As a great showcase for underrated actor Robert Carlyle, Marshall Lewy's character study "California Solo" gives him one of his most fully realized roles in years. Truly, I am a fan of Carlyle. Sometimes, though, I forget just how good he can be. This low-key indie really lets Carlyle tap into the depths of the central character. There is no big plot or major drama in this modestly scaled picture, just one man shaken from routine and apathy to look at the life he's chosen and the one he's left behind. Carlyle is so natural, so believable, and so comfortable in the skin of a former British rocker living a quiet life in America! And it's this easy performance that carries "California Solo" to success. The screenplay develops a realistic situation and Carlyle sells it at every turn. There is no artifice in this understated presentation, just a compelling reflection of a life lived.

Set in the rural outskirts of Los Angeles, Carlyle (once a famed wild child) lives a subdued existence tending to an organic farm. He still has a certain charm and a way with the ladies, and he enjoys a comfortable numbness in emotional solitude. A drunk driving stop, however, will abruptly end this way of life. Threatened with deportation, Carlyle starts to scramble. His legal woes and precarious position threaten a burgeoning new romance and will have him reuniting with a family long abandoned. The occurrence shakes him from the post-fame ennui that has defined him for decades. But in discovering what he values, might it be a little too late to matter? Again, the film just flows over the viewer in an incredibly subtle way. It gives Carlyle the chance to really open up and it's a fantastic performance.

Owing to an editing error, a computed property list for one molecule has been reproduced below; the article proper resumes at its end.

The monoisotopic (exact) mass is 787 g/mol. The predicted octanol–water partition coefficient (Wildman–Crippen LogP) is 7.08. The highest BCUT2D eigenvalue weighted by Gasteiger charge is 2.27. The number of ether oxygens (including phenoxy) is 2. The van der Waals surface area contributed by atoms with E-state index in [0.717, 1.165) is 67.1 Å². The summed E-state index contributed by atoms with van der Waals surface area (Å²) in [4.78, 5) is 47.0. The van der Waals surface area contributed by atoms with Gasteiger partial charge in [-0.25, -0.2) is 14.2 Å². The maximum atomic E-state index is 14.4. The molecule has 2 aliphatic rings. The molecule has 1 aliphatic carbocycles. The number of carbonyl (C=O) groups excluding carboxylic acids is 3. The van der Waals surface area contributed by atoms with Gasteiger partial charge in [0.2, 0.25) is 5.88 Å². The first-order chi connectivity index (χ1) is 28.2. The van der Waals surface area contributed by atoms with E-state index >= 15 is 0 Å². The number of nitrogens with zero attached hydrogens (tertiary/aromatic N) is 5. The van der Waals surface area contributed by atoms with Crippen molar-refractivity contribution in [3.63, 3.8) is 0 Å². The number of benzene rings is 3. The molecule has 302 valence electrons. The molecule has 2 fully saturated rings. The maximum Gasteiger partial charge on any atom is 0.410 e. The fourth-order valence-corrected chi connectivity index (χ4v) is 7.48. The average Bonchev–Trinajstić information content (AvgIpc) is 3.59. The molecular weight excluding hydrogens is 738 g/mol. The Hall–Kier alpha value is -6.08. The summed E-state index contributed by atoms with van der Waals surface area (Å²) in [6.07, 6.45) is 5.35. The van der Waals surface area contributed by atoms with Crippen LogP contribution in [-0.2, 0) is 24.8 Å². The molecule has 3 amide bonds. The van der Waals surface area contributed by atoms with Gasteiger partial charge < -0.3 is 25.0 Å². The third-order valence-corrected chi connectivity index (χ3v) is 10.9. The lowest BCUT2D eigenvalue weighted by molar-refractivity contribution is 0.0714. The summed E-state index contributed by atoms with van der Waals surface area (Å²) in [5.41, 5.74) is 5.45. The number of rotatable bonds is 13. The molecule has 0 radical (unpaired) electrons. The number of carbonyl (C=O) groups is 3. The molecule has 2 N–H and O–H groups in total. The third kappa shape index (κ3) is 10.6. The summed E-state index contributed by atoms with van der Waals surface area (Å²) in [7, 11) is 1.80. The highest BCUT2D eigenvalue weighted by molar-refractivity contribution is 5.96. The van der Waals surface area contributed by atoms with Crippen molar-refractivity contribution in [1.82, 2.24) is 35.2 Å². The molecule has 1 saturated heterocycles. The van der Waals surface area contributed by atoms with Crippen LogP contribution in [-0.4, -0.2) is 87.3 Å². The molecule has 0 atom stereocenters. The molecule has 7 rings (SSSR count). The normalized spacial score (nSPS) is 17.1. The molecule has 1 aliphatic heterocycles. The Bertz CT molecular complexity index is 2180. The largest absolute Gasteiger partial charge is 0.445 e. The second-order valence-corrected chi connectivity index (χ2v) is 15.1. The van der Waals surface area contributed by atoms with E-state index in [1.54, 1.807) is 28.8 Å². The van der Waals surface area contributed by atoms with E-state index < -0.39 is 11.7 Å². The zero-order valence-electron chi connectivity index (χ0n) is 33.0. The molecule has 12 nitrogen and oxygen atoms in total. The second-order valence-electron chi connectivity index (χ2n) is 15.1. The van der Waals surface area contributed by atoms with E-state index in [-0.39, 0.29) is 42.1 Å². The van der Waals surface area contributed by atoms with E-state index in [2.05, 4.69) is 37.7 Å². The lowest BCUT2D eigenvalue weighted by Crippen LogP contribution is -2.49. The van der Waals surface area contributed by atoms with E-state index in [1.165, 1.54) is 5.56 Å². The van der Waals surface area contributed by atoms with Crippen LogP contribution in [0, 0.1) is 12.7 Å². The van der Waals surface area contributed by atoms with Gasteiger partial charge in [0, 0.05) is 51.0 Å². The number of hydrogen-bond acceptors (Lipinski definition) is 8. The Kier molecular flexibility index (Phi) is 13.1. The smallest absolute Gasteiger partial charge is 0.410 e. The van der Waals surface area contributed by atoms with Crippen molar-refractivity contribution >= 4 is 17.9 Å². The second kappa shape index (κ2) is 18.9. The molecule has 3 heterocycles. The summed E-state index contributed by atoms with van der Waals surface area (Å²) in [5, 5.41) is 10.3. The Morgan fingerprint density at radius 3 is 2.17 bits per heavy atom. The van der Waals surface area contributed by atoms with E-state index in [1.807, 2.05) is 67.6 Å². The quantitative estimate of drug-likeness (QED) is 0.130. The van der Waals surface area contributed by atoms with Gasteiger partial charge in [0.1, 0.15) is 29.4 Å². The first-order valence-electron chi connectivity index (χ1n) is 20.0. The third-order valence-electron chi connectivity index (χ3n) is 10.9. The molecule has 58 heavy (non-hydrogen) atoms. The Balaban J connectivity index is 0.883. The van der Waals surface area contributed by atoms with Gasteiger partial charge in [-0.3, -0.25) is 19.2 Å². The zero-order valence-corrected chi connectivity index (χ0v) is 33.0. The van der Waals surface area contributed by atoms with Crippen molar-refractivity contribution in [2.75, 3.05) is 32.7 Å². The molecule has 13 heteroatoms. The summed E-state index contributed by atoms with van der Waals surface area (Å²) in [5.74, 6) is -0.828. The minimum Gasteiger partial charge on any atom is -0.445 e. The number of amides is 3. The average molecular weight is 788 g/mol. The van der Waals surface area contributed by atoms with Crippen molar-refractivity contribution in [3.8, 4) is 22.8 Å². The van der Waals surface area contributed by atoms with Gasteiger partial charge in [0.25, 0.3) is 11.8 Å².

I appreciated that Carlyle was allowed to be a complex persona.
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5 of 5 people found the following review helpful By Steven I. Ramm TOP 50 REVIEWER on February 24, 2013
Format: DVD
This 95-minute film was an "Official" selection at Sundance and probably played many other film festivals. It's definitely an independent film on a small budget. Its 30 locations were shot in an amazingly short 21 days. (You learn this from the "Making of..." featurette in the DVD bonuses.

The one "name" actor is Scottish actor Robert Carlyle (who I must admit has an accent thick enough that I know I missed some of his dialogue. And, there are no "subtitle options", which might have helped). He's well-known but was new to me. His character, Lachlan MacAldonich, was in a UK rock band with his brother but - for reasons you will learn in the film - he left the band (well, it broke up) and has been living in California (outside LA ) for the last 10 years. One think you learn about Lachlan is that he drinks a lot. (If the liquid consumed in this film was real alcohol, a good portion of the budget would have been spent on it.) Writer/Director Marshall Lewy intends for Lachlan's character to be one that some of the audience take compassion for and other see him as a loser. He does make some really stupid moves. I won't go into details that will tell you how the story ends. That would give away too much.

There are other characters in Lachlan's life in the film but they are - in my opinion - thinly drawn. The main one is Beau - who is described on the package as being "a lovely struggling actress". I don't ever remember her "occupation" being mentioned in the film but the central part of the story is that both Lachlan and Beau each have "problems" and may save each other. Lachlan's problem is of course his alcoholism but all we know about Beau is that she has "some bad days". (At least I couldn't figure out what her problems were.).